Yesterday we took a look at a mid-1870s afternoon dress from Worth. Today we take a look at another afternoon dress from circa 1874-1875 that offers a bit of a contrast:
The bodice and skirt are constructed of what appears to be a light brown silk taffeta combined with a jacquard (more on that below). Turning to the bodice, the body is made of the brocade while the sleeves are made of the light brown taffeta. The rear of the bodice also features jacquard tails that extend over the top of the train/bustle. The cuffs are trimmed with the jacquard and ivory lace (the lace is missing from the left cuff). The fabrics on the front of the skirt have been shaped so as to create two layers consisting of the jacquard on top of the light brown taffeta, scalloped at the bottom and lying over a base layer of the same light brown taffeta. Decorating the center of the front opening are a series of knots trimmed with the jacquard and the hem has a row of knife pleating.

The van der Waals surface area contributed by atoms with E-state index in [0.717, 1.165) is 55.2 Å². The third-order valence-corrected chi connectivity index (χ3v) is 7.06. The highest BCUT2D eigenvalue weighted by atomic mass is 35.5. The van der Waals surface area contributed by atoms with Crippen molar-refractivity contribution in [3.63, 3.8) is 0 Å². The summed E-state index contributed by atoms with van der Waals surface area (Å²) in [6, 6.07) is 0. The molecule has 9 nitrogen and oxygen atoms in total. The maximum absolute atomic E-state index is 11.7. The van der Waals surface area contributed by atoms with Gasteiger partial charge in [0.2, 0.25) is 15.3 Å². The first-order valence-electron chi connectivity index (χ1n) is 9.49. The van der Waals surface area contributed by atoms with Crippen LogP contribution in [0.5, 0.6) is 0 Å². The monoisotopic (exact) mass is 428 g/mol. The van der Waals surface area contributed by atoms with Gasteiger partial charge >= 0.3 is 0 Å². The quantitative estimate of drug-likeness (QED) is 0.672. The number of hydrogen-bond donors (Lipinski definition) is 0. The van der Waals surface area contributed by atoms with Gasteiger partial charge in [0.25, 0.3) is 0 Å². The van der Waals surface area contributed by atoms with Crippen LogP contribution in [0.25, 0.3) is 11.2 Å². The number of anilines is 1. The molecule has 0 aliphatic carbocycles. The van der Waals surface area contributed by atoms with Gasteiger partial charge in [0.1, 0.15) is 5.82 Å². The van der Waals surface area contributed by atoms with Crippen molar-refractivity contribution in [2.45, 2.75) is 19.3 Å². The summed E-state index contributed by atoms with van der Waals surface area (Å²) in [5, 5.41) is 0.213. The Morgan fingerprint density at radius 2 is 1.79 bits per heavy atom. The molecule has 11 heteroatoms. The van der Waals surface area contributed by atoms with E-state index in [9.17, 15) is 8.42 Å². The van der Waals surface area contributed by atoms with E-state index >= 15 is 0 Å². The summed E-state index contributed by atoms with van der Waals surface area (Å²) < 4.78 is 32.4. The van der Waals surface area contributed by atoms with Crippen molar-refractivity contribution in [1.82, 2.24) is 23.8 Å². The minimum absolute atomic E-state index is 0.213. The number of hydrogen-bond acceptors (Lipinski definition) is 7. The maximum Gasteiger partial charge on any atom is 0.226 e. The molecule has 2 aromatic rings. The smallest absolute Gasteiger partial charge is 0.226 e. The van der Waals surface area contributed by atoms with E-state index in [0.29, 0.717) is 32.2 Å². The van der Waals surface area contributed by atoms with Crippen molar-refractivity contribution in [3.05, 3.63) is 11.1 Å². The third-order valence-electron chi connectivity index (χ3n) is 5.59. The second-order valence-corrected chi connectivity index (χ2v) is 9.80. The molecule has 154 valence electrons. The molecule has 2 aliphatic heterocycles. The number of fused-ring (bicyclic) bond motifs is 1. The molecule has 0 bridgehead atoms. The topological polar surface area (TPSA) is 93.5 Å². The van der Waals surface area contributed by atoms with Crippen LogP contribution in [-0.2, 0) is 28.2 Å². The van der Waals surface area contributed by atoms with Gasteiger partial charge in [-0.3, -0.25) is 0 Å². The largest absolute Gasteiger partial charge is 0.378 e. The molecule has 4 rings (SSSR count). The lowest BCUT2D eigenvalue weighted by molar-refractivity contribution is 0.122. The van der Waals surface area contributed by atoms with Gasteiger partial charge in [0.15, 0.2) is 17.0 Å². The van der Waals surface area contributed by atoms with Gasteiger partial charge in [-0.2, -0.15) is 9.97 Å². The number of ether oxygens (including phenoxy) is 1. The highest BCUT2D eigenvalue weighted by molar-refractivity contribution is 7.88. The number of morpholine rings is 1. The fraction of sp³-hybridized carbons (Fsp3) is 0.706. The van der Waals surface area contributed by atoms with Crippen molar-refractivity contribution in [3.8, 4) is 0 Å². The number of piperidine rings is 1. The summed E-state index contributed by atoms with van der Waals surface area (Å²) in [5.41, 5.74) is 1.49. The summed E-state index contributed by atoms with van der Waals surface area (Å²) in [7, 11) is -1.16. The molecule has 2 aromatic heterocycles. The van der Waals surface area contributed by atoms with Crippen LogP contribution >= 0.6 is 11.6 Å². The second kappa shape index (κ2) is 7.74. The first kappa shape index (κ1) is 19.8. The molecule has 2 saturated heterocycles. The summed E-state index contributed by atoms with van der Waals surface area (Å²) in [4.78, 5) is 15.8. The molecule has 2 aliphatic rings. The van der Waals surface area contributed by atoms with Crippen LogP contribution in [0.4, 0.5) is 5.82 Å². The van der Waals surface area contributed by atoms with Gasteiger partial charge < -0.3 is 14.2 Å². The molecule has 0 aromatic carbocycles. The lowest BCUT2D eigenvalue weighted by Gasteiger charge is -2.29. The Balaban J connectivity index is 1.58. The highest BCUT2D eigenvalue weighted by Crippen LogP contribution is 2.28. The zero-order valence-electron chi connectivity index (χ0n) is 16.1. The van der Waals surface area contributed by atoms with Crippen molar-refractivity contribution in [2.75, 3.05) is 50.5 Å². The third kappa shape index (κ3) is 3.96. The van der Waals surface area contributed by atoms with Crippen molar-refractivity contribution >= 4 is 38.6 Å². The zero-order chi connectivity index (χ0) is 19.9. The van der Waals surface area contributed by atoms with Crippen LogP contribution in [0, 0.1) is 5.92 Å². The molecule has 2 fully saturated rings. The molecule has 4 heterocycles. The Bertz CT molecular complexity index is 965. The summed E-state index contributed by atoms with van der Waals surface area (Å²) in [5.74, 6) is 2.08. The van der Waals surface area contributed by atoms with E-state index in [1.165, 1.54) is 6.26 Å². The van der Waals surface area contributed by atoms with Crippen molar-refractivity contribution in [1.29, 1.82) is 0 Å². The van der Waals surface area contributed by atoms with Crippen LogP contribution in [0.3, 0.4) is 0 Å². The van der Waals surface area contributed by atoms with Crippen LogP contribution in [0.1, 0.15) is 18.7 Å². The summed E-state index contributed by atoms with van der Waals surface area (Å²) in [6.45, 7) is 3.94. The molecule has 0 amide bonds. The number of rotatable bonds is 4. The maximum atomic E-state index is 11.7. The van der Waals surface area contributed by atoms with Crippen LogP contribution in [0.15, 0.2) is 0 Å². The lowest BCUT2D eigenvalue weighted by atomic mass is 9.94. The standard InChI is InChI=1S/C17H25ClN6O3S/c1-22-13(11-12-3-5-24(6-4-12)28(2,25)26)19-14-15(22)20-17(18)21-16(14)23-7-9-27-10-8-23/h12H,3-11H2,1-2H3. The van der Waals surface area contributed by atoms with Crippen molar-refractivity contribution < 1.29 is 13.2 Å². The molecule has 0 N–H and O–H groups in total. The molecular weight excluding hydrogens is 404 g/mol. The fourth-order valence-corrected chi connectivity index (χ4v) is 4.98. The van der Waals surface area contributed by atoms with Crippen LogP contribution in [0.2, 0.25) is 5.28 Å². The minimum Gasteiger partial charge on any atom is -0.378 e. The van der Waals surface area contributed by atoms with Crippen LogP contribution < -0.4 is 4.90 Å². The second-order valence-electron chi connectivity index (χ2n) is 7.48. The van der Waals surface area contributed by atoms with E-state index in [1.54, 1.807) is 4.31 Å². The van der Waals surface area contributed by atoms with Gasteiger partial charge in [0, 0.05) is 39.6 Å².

As can be seen from the profile view above, the skirt is made of two layers, the inner one extending to the ground with the train consisting of the brocade and the front consisting of jacquard panels covering the light brown taffeta. The outer layer extends down from the waist and over the hips, extending down about one third of the way down consisting primarily of the light brown fabric trimmed with large knots.
In terms of silhouette, this dress reads mid-1870s. Compared to the the 1870-1872 time frame, the train is more tidy and restrained. Below is a close-up of the cuffs:
The slashing is an interesting decorative touch. Below is are three-quarter and direct rear views of the dress with the bodice and its tails draped over the skirt.
And for a close-up of the jacquard…
By this time you must be wondering just what the jacquard fashion fabric looks like up close- well, you’re in luck:
From the picture, it would appear that the patterned fashion fabric is jacquard- possibly a cotton or cotton/silk blend- and it certainly reads like a tapestry. What’s interesting is that from a distance, the brocade almost appears to be dark gold and gives the dress a richness that contrasts with the light brown taffeta. Compared to the design from Worth we looked at yesterday, this is far more dramatic yet it’s also clumsy, at least in the way the decorative knots are used- they appear to have been somewhat of an afterthought and especially on the sides. But, no matter what we may think, this is still an interesting example of mid-1870s style and especially in the way two contrasting fabrics are manipulated to create something that’s more than the sum of its parts.